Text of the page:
Sunday, March 08, 2015

 

Sunday Reflection: A Nation With Christians


What a week! I started out last Sunday in Richmond, giving the sermon at the wonderful Holy Comforter Episcopal Church.  Then, later in the week, I gave three presentations in Tucson-- and got to do it without missing a class through a combination of good flights and video conferencing.  I am blessed with incredible opportunities!

Today in the Waco Trib, I have a piece that is part of a continuing dialogue there on whether or not the United States is a "Christian Nation."  Here is how it starts:

I write this on a snowy day in Williamsburg, Virginia, birthplace of much of our democracy’s structure. As a freshman many years ago at William and Mary, I remember wandering about this old village when something struck me: Where were the churches? There was only one — Bruton Parish, the tiny Episcopal stalwart — and I thought that perhaps the others had been removed for some reason.


Suspecting an anti-Christian bias in the reconstruction of the town, I went to my history professor. He told me that the reconstruction was true to the past; in colonial America, this was a city of taverns, not churches. James Madison, Thomas Jefferson and the others had gathered in a bar, not the church. In fact, those two Founding Fathers had worked together to disestablish the Anglican Church as the official religion of Virginia.

You can read the rest of it here.

Comments:
Yesterday on her blog, Creo en Dios, Susan Stabile mentioned, “I just finished reading Benoit Standaert’s book Sharing Sacred Space: Interreligious Dialogue as Spiritual Encounter.

Her blog post continues, “ ’Early in the book, Standaert shares the “central intuition” that guided his efforts in writing L’Espace Jesus, only the third and last part of which appears translated here in Sharing Sacred Space. He writes.’ ”

“ ’Any encounter with the great religions of the world is doomed to fail if its staring point is dogma as formulated and transmitted in a given culture, or if it is based on some historical expressions, which are also culturally conditioned. If we want to provide a level playing field for all the participants, we have to come up with some other approach. In order to make it possible for us to meet one another as equals, I have made use of the category of ‘spiritual space.’ ”

“There (also), in a few short phrases, lies a (the) deep power at the center of Christian faith(s) — the belief in mercy and rebirth.” – and in recognition (encounter), acceptance and inclusion. . .

A week ago Thursday, this site recalled and posted, “. . .IPLawGuy once gave me an explanation that made a lot of sense. . . ., he told me that the Evangelicals were the foot soldiers of a campaign in that (Republican) party-- the people who knock on doors and lick envelopes, and man the phones. They are dedicated, organized, and willing to work. I think that makes sense. To those who would complain about this outsized influence, IPLG would say: "If you want to make change, get involved - (in party politics)."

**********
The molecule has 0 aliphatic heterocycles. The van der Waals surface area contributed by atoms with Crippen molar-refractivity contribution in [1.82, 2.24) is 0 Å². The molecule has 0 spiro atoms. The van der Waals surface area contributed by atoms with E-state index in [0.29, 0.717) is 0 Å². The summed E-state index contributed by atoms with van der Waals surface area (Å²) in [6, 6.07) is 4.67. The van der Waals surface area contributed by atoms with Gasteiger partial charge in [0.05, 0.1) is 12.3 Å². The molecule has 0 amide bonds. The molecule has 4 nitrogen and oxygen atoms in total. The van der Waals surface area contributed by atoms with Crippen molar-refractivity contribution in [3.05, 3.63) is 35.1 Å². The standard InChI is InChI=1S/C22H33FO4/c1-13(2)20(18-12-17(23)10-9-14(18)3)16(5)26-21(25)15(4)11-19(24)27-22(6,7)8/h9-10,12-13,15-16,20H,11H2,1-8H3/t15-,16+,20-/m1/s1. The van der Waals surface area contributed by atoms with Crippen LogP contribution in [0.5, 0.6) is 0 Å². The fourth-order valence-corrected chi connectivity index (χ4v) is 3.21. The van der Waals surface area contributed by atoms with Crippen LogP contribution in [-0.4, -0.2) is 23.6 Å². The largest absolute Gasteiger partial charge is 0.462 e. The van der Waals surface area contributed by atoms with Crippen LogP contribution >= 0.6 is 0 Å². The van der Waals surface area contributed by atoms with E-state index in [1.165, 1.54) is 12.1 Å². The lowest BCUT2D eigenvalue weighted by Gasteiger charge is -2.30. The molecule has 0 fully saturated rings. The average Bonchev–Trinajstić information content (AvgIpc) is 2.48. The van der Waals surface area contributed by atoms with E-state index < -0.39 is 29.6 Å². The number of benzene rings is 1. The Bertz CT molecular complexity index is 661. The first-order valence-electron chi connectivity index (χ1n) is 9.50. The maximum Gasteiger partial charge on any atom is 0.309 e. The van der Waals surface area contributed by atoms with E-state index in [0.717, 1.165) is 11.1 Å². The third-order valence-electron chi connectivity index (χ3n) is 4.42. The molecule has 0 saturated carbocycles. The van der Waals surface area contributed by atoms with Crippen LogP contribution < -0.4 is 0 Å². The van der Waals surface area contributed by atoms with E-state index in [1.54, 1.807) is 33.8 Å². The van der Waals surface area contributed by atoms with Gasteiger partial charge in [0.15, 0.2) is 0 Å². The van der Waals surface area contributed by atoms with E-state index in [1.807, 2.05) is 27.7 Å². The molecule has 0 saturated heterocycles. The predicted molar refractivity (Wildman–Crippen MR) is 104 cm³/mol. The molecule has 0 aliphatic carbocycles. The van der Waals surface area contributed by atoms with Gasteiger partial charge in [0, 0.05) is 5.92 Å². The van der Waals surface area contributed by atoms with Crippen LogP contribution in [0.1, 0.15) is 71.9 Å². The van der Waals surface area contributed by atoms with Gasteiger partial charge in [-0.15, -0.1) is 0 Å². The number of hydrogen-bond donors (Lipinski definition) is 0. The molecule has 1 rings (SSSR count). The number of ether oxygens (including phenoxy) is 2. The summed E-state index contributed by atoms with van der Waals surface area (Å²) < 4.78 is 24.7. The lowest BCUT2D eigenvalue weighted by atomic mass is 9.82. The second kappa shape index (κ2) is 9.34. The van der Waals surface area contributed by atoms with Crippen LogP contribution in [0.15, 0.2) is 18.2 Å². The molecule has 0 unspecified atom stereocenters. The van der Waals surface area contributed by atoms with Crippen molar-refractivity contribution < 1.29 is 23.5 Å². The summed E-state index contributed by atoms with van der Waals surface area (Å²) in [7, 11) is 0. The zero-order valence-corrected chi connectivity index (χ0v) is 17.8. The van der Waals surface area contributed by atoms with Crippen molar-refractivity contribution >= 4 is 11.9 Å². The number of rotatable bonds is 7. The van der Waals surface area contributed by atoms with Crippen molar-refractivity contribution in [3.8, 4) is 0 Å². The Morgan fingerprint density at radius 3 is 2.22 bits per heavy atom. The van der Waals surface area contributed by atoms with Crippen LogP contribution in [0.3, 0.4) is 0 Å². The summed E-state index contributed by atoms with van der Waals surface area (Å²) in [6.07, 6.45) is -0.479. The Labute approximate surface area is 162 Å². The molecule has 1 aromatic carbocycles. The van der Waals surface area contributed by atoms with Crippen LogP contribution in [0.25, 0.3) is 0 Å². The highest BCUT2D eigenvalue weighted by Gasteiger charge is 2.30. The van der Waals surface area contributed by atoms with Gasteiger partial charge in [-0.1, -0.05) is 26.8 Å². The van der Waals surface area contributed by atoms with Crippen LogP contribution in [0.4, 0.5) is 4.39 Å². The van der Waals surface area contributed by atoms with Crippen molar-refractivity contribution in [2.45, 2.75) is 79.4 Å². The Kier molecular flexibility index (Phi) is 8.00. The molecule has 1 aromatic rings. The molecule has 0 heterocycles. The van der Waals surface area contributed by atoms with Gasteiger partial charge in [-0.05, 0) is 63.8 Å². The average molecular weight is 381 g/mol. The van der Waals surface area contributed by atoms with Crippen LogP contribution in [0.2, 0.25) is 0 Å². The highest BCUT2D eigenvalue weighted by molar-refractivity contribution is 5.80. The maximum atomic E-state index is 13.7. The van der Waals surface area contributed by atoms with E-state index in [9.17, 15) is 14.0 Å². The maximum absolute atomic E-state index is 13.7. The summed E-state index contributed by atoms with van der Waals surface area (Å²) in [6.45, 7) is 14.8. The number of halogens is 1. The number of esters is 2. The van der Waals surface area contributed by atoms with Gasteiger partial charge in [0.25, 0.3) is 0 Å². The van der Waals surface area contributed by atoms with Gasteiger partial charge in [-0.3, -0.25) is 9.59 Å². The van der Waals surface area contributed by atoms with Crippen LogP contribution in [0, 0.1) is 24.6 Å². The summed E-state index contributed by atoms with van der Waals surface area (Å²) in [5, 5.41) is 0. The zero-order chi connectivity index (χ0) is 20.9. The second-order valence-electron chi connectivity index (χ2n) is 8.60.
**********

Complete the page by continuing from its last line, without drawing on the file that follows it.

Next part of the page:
Can not the same be said about interreligious dialogue? Get involved. . .

Reflecting upon the martyrdom of St. Perpetua yesterday in 203 (she, often referenced as the first woman of noble birth to be martyred for her Christian faith), one can also reflect upon today’s call for ‘New Evangelism.’

Perpetua sought not the constant shelter and security of her family’s estate or her ‘home church’ after her conversion; transformation came not in altering her interaction with ‘free men’ or slave who served her family, or in decreased interaction with the societal elite of Carthage – transformative was her discernment of patronage and homage afforded wealth, position and deity. Often resplendent in tyrian purple silk, she became a bright light, a “magnate for Christ,” a young woman who sacrificed all for her love of Jesus and in action and word written introduced many to God’s love, mercy - and to “rebirth”. . .

We are all so ‘called,’ and Standaert challenges our stewardship of the spiritual aura surrounding each of us within “sacred (Jesus or God) space” as we interact with our brothers and sisters during our life’s journey.

Most sins of humanity are often reported to occur, and temptation reside, within our personal space. And as quoted yesterday in Creo en Dios, “Rabbi Norman Stein has made the same point that ‘for many Christians, Jewish history ends with the death of Jesus on Golgotha’ and ‘they know absolutely nothing about the growth and spiritual development of the Jewish people after that.’ ”

From a Christian perspective, one wonders if it is our transgressions, as well as, the actions of His ‘shepherds’ that often separate all from God’s love and mercy; illuminating personal witness that often struggles to overcome hypocrisy of monopolized ‘verse’ and message – possibly further delaying His ‘Kingdom on Earth’. . .

How disheartening that more are invited to ‘God’s Table’ than ‘invitation’ often proclaims. . .
 
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